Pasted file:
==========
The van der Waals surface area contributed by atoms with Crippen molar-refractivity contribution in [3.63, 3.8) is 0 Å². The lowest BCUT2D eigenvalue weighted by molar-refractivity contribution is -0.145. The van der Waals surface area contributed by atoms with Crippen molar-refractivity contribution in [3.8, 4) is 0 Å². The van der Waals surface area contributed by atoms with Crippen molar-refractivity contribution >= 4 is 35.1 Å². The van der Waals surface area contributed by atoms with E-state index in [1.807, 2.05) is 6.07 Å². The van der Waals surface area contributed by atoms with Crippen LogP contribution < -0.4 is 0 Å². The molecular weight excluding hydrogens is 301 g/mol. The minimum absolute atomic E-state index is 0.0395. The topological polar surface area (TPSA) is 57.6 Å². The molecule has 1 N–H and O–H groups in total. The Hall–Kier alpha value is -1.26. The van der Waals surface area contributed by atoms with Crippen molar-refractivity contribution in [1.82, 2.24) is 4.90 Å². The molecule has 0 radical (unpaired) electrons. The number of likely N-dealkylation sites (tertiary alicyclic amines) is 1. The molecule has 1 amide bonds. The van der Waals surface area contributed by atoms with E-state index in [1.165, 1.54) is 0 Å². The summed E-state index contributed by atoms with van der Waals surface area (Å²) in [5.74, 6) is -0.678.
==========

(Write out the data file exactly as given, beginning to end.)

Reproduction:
The van der Waals surface area contributed by atoms with Crippen molar-refractivity contribution in [3.63, 3.8) is 0 Å². The lowest BCUT2D eigenvalue weighted by molar-refractivity contribution is -0.145. The van der Waals surface area contributed by atoms with Crippen molar-refractivity contribution in [3.8, 4) is 0 Å². The van der Waals surface area contributed by atoms with Crippen molar-refractivity contribution >= 4 is 35.1 Å². The van der Waals surface area contributed by atoms with E-state index in [1.807, 2.05) is 6.07 Å². The van der Waals surface area contributed by atoms with Crippen LogP contribution < -0.4 is 0 Å². The molecular weight excluding hydrogens is 301 g/mol. The minimum absolute atomic E-state index is 0.0395. The topological polar surface area (TPSA) is 57.6 Å². The molecule has 1 N–H and O–H groups in total. The Hall–Kier alpha value is -1.26. The van der Waals surface area contributed by atoms with Crippen molar-refractivity contribution in [1.82, 2.24) is 4.90 Å². The molecule has 0 radical (unpaired) electrons. The number of likely N-dealkylation sites (tertiary alicyclic amines) is 1. The molecule has 1 amide bonds. The van der Waals surface area contributed by atoms with E-state index in [1.165, 1.54) is 0 Å². The summed E-state index contributed by atoms with van der Waals surface area (Å²) in [5.74, 6) is -0.678.